The Gower Peninsula has been occupied since before the retreat of the last Ice Age (Devensian Glaciation), therefore the landscape is full of ancient sites and historical reminders.
The earliest physical evidence of Modern Man in Gower was discovered in 1823 in Paviland Cave. For this was the final resting place of Gower's very own Stone Age man. However, the excavated skeleton was notably misidentified at the time, as a Roman prostitute, by its founder Reverend William Buckley, steered by his religious beliefs. Named, and still known as 'The Red Lady of Paviland', the skeleton was eventually identified to be a man in his early twenties from 24,000 BC (Upper Paleolithic).
Twenty-two of Gower's numerous caves provided shelter for the mostly nomadic Paleolithic hunter-gatherers, following the retreat of the ice sheet. These 'bone caves' have proved a rich source of human and animal remains and artefacts. Cat Hole Cave, near Parkmill, was utilised as a shelter by Paleolithic travellers, Mesolithic and Neolithic settlers and Bronze Age communities.
Evidence of another early Mesolithic (7,000 BC) settlement in Gower was first identified on Burry Holmes in 1919, when typically small Mesolithic flint barbs (microliths) were found eroding out of the edge of the island.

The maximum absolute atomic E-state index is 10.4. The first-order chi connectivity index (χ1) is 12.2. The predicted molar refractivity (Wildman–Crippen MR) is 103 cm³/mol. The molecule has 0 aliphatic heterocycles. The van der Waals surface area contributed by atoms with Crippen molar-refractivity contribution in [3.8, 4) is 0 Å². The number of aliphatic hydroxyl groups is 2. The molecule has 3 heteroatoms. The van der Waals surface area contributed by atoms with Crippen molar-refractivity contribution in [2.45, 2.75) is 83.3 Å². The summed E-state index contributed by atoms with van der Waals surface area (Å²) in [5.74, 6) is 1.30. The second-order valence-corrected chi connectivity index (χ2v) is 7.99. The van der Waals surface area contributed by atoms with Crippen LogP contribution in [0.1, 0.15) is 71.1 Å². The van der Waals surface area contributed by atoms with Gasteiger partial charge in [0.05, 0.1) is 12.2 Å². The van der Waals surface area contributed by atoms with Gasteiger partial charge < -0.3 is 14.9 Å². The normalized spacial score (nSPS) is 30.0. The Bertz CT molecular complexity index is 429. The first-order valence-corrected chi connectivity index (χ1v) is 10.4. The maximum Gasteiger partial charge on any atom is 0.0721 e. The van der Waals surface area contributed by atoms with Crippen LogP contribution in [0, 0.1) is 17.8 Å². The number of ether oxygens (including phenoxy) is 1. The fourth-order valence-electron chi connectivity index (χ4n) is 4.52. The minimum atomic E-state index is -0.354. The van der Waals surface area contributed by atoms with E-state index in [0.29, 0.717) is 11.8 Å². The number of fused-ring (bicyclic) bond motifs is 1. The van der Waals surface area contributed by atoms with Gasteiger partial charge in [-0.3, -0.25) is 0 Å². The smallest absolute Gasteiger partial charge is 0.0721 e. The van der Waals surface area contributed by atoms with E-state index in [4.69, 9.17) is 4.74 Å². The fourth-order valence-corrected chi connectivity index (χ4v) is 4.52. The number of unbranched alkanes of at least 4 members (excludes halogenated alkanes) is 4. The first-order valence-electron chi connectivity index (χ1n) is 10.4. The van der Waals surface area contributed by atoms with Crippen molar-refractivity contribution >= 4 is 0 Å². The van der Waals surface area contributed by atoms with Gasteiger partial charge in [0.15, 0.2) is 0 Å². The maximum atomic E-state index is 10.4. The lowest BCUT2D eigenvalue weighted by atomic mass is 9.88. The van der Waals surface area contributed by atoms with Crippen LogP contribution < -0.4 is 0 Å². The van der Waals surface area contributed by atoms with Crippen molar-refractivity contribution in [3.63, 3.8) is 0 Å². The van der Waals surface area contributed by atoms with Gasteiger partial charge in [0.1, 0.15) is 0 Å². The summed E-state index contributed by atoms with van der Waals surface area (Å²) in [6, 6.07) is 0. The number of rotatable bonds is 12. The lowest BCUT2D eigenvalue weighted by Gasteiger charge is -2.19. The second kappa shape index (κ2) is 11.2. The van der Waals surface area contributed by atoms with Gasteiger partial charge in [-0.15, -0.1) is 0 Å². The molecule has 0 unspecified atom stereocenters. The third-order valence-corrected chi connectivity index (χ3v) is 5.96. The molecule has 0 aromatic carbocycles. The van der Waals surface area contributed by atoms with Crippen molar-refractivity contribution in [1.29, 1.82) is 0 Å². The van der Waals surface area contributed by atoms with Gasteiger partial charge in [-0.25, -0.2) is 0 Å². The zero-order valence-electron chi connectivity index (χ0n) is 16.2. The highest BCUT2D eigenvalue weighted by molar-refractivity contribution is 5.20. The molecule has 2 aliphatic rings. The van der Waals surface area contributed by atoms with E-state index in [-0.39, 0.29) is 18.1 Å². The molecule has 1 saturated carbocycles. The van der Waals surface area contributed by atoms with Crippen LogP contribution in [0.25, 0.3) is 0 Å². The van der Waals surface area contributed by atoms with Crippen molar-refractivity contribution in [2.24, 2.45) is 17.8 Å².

Very close to the aforementioned Cat Hole Cave, Neolithic settlers constructed a large burial chamber here around 3,000 BC. Known as Giant's Grave or Parc le Breos Chamber, the cairn was the continued ritualistic burial place for over forty people spanning several hundred years.
Numerous other Neolithic and Bronze Age cairns can be found scattered throughout Gower - especially on Cefn Bryn, accompanying the impressive Arthur's Stone. Its mighty twenty-five ton capstone was most likely a glacial erratic (a piece of rock/conglomerate carried by glacial ice some distance from the rock outcrop from which it came), which the Neolithic people dug beneath and supported with upright stones to create a burial chamber. The remains of Sweyne Howes on Rhossili Down, Penmaen Burrows Tomb (Pen-y-Crug) and Nicholaston Long Cairn are three other well-known Neolithic chambered tombs.
During the Bronze Age, people continued to use local caves as a source of shelter and for burying their dead. Bronze Age evidence, such as funeral urns, pottery and human remains have been found in Tooth Cave at Llethryd, Culver Hole (Llangennith) and Cat Hole Cave.
With the transition into the Iron Age, Gower settlements became much grander affairs with hill forts (timber fortifications on hill tops and coastal promontories) and earthworks. The largest example of this type of Iron Age settlement in Gower was Cilifor Top near Llanrhidian. Others include The Bulwark near Cheriton and Gower had finally entered the age of the castle, which would eventually lead to the establishment of churches and ultimately the development of Gower villages and the city of Swansea.